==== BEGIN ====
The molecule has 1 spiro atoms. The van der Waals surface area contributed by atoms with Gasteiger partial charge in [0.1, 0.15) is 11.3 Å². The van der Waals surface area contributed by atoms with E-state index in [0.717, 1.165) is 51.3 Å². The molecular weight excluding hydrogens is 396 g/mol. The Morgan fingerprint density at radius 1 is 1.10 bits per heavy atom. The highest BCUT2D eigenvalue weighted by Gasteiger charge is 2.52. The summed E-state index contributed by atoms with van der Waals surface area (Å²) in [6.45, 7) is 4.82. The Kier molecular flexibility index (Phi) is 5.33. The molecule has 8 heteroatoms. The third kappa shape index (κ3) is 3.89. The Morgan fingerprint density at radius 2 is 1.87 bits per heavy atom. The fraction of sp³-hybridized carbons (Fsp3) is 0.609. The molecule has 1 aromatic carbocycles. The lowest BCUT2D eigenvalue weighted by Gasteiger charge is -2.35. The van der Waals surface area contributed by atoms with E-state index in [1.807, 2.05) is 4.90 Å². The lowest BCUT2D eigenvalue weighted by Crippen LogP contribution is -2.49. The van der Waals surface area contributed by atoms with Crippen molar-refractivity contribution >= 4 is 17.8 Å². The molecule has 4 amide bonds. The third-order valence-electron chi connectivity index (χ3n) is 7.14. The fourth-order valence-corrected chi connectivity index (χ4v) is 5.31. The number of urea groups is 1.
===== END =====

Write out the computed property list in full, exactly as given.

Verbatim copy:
The molecule has 1 spiro atoms. The van der Waals surface area contributed by atoms with Gasteiger partial charge in [0.1, 0.15) is 11.3 Å². The van der Waals surface area contributed by atoms with E-state index in [0.717, 1.165) is 51.3 Å². The molecular weight excluding hydrogens is 396 g/mol. The Morgan fingerprint density at radius 1 is 1.10 bits per heavy atom. The highest BCUT2D eigenvalue weighted by Gasteiger charge is 2.52. The summed E-state index contributed by atoms with van der Waals surface area (Å²) in [6.45, 7) is 4.82. The Kier molecular flexibility index (Phi) is 5.33. The molecule has 8 heteroatoms. The third kappa shape index (κ3) is 3.89. The Morgan fingerprint density at radius 2 is 1.87 bits per heavy atom. The fraction of sp³-hybridized carbons (Fsp3) is 0.609. The molecule has 1 aromatic carbocycles. The lowest BCUT2D eigenvalue weighted by Gasteiger charge is -2.35. The van der Waals surface area contributed by atoms with E-state index in [1.807, 2.05) is 4.90 Å². The lowest BCUT2D eigenvalue weighted by Crippen LogP contribution is -2.49. The van der Waals surface area contributed by atoms with Crippen molar-refractivity contribution >= 4 is 17.8 Å². The molecule has 4 amide bonds. The third-order valence-electron chi connectivity index (χ3n) is 7.14. The fourth-order valence-corrected chi connectivity index (χ4v) is 5.31. The number of urea groups is 1.